Absurdly Driven looks at the world of business with a skeptical eye and a firmly rooted tongue in cheek.
It's easy, especially in an individualistic society like America, to, as some like to crow, look after number 1.
Some even glorify those who stomp their way through organizations, take out those in their way, soar to the top and then declare that the company is a family to them.
One company that fostered the self-centered cannibalistic philosophy was Microsoft.
I know a little of this, as I once did an ad campaign for some lovely Microsoft clients who, immediately the campaign was launched, received countless internal messages telling them everything they'd done wrong. (The campaign was a success.)
It seems, though, to have reached comical proportions at Redmond.
As Business Insider reports, people used to go to the fridge to make coffee or tea.
They'd take cartons of milk out of the fridge, open them, pour a little milk and then leave the carton out.
The next person who came along would take one look at the open cartons, wonder if they might have gone off and decide that they deserved a brand new carton too.
They wouldn't, of course, check whether the open carton might contain milk that was still perfectly good to use.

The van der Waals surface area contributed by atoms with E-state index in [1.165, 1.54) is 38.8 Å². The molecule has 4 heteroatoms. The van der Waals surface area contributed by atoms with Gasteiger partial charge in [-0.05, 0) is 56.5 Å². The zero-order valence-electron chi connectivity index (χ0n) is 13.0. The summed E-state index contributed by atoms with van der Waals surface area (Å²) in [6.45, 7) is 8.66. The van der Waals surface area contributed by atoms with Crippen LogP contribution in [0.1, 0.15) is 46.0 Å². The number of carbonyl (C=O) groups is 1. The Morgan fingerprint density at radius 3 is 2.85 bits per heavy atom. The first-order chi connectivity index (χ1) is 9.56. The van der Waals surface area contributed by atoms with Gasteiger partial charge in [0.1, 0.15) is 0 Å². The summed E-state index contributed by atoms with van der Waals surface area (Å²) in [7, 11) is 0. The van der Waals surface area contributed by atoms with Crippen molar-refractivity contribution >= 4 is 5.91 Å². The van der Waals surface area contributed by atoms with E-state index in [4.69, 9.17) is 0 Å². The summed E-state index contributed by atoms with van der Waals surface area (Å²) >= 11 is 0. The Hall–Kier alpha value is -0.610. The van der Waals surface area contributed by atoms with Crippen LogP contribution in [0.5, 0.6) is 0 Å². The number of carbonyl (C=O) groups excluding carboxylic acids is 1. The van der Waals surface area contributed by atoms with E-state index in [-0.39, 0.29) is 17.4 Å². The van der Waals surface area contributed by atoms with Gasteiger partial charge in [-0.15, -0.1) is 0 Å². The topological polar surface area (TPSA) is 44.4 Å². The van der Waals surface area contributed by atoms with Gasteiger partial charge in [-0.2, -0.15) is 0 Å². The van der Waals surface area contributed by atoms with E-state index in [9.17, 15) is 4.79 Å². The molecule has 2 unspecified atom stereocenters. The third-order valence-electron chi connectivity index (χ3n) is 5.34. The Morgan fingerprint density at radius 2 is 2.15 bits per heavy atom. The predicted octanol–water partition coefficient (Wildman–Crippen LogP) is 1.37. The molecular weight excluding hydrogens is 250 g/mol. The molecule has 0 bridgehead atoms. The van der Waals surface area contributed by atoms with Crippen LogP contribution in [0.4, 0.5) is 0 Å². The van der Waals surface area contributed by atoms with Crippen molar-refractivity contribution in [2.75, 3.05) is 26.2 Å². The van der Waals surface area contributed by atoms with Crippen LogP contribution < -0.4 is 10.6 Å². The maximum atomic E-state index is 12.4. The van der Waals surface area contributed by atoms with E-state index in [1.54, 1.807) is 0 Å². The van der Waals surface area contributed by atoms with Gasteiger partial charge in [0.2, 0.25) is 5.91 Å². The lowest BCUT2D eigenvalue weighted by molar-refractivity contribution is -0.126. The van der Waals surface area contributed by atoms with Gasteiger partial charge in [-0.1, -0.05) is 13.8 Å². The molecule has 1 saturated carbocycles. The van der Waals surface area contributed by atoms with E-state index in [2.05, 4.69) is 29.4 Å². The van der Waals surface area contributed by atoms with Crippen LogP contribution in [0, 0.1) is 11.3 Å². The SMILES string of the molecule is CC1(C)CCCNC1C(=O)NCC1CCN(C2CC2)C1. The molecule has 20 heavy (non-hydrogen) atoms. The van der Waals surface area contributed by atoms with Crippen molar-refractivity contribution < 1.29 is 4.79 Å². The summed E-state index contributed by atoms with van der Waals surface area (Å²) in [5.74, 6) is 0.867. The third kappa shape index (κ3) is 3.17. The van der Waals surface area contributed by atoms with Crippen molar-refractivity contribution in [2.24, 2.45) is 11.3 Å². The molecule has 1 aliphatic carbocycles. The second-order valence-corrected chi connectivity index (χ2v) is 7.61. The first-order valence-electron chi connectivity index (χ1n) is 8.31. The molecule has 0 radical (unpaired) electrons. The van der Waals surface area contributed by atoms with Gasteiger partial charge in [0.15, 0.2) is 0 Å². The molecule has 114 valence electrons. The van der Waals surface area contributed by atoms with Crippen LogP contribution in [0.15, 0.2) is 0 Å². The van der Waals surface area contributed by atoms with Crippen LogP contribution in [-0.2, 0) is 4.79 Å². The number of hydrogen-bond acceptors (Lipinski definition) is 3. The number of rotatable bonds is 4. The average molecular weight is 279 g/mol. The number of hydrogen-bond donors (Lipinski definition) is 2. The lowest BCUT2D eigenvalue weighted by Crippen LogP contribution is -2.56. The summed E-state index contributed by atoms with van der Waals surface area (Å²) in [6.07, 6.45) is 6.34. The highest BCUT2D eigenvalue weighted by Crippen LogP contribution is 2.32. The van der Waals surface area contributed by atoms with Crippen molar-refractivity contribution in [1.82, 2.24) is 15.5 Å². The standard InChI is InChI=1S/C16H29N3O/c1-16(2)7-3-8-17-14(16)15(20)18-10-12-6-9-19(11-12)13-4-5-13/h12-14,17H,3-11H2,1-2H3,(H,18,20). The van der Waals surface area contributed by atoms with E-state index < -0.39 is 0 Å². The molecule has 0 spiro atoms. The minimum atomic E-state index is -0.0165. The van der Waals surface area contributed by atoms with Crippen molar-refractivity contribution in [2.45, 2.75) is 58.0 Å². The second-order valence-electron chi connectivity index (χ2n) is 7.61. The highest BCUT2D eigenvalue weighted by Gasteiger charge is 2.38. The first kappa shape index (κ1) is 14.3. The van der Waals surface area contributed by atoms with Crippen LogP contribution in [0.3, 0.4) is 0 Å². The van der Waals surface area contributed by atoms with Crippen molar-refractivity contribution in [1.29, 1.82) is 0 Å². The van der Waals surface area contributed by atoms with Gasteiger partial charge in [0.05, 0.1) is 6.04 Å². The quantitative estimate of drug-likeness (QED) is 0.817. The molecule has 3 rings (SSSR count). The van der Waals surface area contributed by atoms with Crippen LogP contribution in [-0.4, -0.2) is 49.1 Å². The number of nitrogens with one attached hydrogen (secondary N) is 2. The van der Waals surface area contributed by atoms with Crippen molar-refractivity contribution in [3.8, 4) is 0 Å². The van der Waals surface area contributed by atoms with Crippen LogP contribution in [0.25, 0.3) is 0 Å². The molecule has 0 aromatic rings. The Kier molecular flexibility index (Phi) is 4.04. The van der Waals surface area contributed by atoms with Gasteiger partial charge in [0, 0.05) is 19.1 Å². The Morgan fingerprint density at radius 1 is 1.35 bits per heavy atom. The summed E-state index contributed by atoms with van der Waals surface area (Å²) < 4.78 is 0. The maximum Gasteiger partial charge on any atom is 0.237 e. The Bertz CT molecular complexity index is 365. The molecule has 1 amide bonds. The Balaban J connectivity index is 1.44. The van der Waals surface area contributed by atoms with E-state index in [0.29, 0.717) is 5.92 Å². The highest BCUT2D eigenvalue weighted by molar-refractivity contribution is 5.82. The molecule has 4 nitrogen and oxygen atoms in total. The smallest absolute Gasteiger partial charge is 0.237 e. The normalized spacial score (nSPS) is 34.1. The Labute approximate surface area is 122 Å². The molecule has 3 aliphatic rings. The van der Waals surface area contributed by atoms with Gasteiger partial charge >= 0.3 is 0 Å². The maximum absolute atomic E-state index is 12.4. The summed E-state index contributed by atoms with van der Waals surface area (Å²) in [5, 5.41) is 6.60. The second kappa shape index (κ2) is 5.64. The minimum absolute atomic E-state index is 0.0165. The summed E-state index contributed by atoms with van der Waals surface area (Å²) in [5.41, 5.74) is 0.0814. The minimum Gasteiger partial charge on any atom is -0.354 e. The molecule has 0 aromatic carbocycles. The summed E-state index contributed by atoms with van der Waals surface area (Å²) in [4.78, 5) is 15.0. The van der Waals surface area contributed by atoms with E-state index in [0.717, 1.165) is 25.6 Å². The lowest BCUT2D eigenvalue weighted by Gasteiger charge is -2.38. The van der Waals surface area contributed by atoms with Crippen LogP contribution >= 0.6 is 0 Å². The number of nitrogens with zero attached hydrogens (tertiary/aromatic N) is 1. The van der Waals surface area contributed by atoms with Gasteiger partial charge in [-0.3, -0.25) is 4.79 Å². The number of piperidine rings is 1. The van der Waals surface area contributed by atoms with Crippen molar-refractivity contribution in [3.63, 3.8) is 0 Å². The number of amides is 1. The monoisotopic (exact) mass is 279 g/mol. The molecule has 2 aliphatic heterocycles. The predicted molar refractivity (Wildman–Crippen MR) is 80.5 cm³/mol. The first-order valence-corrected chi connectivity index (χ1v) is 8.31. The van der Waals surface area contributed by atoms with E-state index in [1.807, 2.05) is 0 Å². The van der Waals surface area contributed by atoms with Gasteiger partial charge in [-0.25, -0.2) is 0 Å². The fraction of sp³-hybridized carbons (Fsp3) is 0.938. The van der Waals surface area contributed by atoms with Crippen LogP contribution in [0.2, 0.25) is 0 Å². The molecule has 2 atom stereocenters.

This self-centered, half-witted behavior became so legendary that threads on Reddit and Yammer began to discuss "The Orphaned Milk Cartons of the Northwest."
In 2015, relatively new CEO Satya Nadella took one look at this behavior and must have imagined that it symbolized so much of what was wrong with Redmond's culture.
In his new book Hit Refresh, Nadella explained: "I used one of my video messages to employees to have a good laugh at it, showcasing it as a humorous example of a fixed mindset."
Of course, what he really wanted to do was to get his employees to have a good laugh at themselves, thereby pausing to consider whether they were, indeed, self-centered clowns who deserved to be sent off to farms to milk cows for a week.
Still, he frames it as an example of a fixed culture, rather than the one he espouses -- a growth culture.
This asks employees to consider whether they might be so set in their ways that they truly believe their way is the best and only.
Which is why they only deserve the very best, freshly-opened milk cartons.
Instead, why not always be prepared to have your mind changed? Yes, that milk carton might have been left there only two minutes ago. The office is air-conditioned. The milk i perfectly good to drink.
Once everyone had a good laugh about it, Microsoft apparently changed out the small milk cartons for bigger ones that people really had to put back in the fridge.
Everything I hear from Redmond these days is that the culture has changed a lot. Not completely, of course. But the proof surely lies in how Nadella has changed the company's tone and, indeed, its product output.
Its Surface Studio, for example, put Apple's offerings to shame not too long ago.
When it comes, then, to the self-centered halfwits that might exist in your purview, it's surely better to shame them -- even if gently -- rather than tolerate them.
Never let them milk their behavior.